EMPOWERMENT



Empowerment 469
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Empowerment in business means knowing how to "humanize" the work environment so management and employees work together to enhance productivity and achieve greater personal and professional success. An empowered company understands and appreciates that the "human factor" can add or subtract from the bottom line. Empowerment is a company-wide commitment to respect all employees as intelligent and responsible human beings.

The benefits of empowerment are many. They include higher levels of employee satisfaction, a sense of shared purpose, and greater collaboration. The overall result for the organization is to deliver enhanced value to the customer.

A 1999 survey by the National Association of Working People examined companies with high levels of employee satisfaction. The survey found that such companies were leaders in work culture attitude and in practices relating to employee empowerment. They permitted genuine control over identifying problems and creating solutions. They gave workers more responsibility for the performance and quality of their jobs. They rewarded workers for exceeding expectations, and they showed appreciation for work that was done. Employees were given flexible work schedules and in some cases allowed to set their own objectives. In addition, these companies typically provided recreational and leisure facilities for employees.

Empowerment is an entire company mind-set for successfully doing business in a global marketplace. Businesses began asking: What exactly is an empowered workplace? And, how do we know when we have achieved an empowered workforce?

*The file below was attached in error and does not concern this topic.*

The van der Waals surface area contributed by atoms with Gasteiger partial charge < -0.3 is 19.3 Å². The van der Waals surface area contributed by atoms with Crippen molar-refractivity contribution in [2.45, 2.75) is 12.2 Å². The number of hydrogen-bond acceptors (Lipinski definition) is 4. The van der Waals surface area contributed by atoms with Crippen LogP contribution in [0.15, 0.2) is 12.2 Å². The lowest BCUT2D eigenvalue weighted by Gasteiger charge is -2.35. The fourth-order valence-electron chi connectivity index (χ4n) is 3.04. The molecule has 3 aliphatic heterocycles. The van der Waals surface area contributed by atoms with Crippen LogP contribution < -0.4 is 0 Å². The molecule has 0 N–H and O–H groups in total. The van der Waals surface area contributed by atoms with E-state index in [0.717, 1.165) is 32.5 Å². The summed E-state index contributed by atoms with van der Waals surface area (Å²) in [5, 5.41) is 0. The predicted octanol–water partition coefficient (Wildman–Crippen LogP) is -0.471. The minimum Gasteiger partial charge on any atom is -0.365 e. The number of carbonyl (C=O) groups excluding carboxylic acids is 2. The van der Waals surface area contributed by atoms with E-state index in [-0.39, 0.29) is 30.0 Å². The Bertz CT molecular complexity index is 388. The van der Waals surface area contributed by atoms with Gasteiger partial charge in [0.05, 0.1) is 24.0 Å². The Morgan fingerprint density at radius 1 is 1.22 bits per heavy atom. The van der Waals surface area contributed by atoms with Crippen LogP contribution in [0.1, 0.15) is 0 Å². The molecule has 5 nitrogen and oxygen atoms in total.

Highly successful companies encourage team members to work together for the betterment of the whole company. A commitment to empowerment influences and nurtures individuals to become active participants in the successes and challenges of the entire company. So, empowerment is both an individual and a team effort.

SELF-EMPOWERMENT AND SELF-ESTEEM

An empowered company begins with self-empowerment. Owners and managers cannot empower others to perform their best until they are empowered themselves. Empowered management begins by hiring leaders who possess healthy self-esteem, superior people skills, and the willingness to share expertise to bring out the best in employees. Empowerment is a skill and can be learned. Managers can begin by reading empowering materials; attending seminars and workshops aimed at the "whole person"; taking time to rejuvenate their own mind, body, and spirit; learning to manage time and energy effectively; and participating in empowerment training. Effective management teams must have a firm grasp on the latest business techniques as well as an understanding of the importance of human potential and high self-esteem.